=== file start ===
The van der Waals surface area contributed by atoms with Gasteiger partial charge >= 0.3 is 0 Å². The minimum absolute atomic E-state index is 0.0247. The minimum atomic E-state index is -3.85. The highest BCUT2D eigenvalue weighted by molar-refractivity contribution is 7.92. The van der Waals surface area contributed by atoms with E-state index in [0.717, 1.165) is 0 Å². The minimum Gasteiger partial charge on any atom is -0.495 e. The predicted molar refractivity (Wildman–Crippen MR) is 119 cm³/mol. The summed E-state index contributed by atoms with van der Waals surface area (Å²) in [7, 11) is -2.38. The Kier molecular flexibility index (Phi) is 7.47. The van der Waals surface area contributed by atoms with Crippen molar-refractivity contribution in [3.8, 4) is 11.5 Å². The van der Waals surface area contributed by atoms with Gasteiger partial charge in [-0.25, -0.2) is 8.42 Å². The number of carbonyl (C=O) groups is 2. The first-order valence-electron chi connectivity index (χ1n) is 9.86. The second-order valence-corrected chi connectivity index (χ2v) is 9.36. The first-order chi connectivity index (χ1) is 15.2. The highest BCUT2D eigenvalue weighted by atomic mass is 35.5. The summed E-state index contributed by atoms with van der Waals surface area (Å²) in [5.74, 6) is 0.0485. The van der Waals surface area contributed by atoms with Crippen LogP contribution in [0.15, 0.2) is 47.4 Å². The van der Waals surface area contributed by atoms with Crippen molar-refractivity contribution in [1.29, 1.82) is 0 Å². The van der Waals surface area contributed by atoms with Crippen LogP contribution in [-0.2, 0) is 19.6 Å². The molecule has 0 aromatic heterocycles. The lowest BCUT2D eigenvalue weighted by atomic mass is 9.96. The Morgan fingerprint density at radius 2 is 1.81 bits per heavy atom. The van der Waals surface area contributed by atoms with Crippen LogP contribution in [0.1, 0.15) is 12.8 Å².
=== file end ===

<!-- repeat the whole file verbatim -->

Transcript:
The van der Waals surface area contributed by atoms with Gasteiger partial charge >= 0.3 is 0 Å². The minimum absolute atomic E-state index is 0.0247. The minimum atomic E-state index is -3.85. The highest BCUT2D eigenvalue weighted by molar-refractivity contribution is 7.92. The van der Waals surface area contributed by atoms with E-state index in [0.717, 1.165) is 0 Å². The minimum Gasteiger partial charge on any atom is -0.495 e. The predicted molar refractivity (Wildman–Crippen MR) is 119 cm³/mol. The summed E-state index contributed by atoms with van der Waals surface area (Å²) in [7, 11) is -2.38. The Kier molecular flexibility index (Phi) is 7.47. The van der Waals surface area contributed by atoms with Crippen molar-refractivity contribution in [3.8, 4) is 11.5 Å². The van der Waals surface area contributed by atoms with Gasteiger partial charge in [-0.25, -0.2) is 8.42 Å². The number of carbonyl (C=O) groups is 2. The first-order valence-electron chi connectivity index (χ1n) is 9.86. The second-order valence-corrected chi connectivity index (χ2v) is 9.36. The first-order chi connectivity index (χ1) is 15.2. The highest BCUT2D eigenvalue weighted by atomic mass is 35.5. The summed E-state index contributed by atoms with van der Waals surface area (Å²) in [5.74, 6) is 0.0485. The van der Waals surface area contributed by atoms with Crippen LogP contribution in [0.15, 0.2) is 47.4 Å². The van der Waals surface area contributed by atoms with Crippen molar-refractivity contribution in [1.29, 1.82) is 0 Å². The van der Waals surface area contributed by atoms with Crippen LogP contribution in [-0.2, 0) is 19.6 Å². The molecule has 0 aromatic heterocycles. The lowest BCUT2D eigenvalue weighted by atomic mass is 9.96. The Morgan fingerprint density at radius 2 is 1.81 bits per heavy atom. The van der Waals surface area contributed by atoms with Crippen LogP contribution in [0.1, 0.15) is 12.8 Å².